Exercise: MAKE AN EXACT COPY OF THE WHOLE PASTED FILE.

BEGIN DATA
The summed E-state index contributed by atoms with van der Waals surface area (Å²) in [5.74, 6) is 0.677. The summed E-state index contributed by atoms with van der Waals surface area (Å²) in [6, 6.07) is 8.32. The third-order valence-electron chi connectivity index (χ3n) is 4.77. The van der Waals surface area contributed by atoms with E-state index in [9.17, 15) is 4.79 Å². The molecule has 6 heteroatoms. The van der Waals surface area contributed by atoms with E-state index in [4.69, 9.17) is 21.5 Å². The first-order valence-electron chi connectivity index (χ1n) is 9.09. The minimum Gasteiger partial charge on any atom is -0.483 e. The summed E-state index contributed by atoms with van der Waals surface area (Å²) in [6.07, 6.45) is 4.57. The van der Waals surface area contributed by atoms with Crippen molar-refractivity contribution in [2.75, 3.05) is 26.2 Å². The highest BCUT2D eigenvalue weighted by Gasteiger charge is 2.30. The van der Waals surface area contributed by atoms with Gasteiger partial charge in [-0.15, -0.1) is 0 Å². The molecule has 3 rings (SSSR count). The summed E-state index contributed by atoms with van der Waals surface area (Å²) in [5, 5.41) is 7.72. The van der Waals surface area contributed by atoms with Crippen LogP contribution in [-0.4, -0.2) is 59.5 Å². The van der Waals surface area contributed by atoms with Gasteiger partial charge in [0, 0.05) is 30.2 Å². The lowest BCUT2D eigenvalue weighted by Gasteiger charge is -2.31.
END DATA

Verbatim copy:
The summed E-state index contributed by atoms with van der Waals surface area (Å²) in [5.74, 6) is 0.677. The summed E-state index contributed by atoms with van der Waals surface area (Å²) in [6, 6.07) is 8.32. The third-order valence-electron chi connectivity index (χ3n) is 4.77. The van der Waals surface area contributed by atoms with E-state index in [9.17, 15) is 4.79 Å². The molecule has 6 heteroatoms. The van der Waals surface area contributed by atoms with E-state index in [4.69, 9.17) is 21.5 Å². The first-order valence-electron chi connectivity index (χ1n) is 9.09. The minimum Gasteiger partial charge on any atom is -0.483 e. The summed E-state index contributed by atoms with van der Waals surface area (Å²) in [6.07, 6.45) is 4.57. The van der Waals surface area contributed by atoms with Crippen molar-refractivity contribution in [2.75, 3.05) is 26.2 Å². The highest BCUT2D eigenvalue weighted by Gasteiger charge is 2.30. The van der Waals surface area contributed by atoms with Gasteiger partial charge in [-0.15, -0.1) is 0 Å². The molecule has 3 rings (SSSR count). The summed E-state index contributed by atoms with van der Waals surface area (Å²) in [5, 5.41) is 7.72. The van der Waals surface area contributed by atoms with Crippen LogP contribution in [-0.4, -0.2) is 59.5 Å². The van der Waals surface area contributed by atoms with Gasteiger partial charge in [0, 0.05) is 30.2 Å². The lowest BCUT2D eigenvalue weighted by Gasteiger charge is -2.31.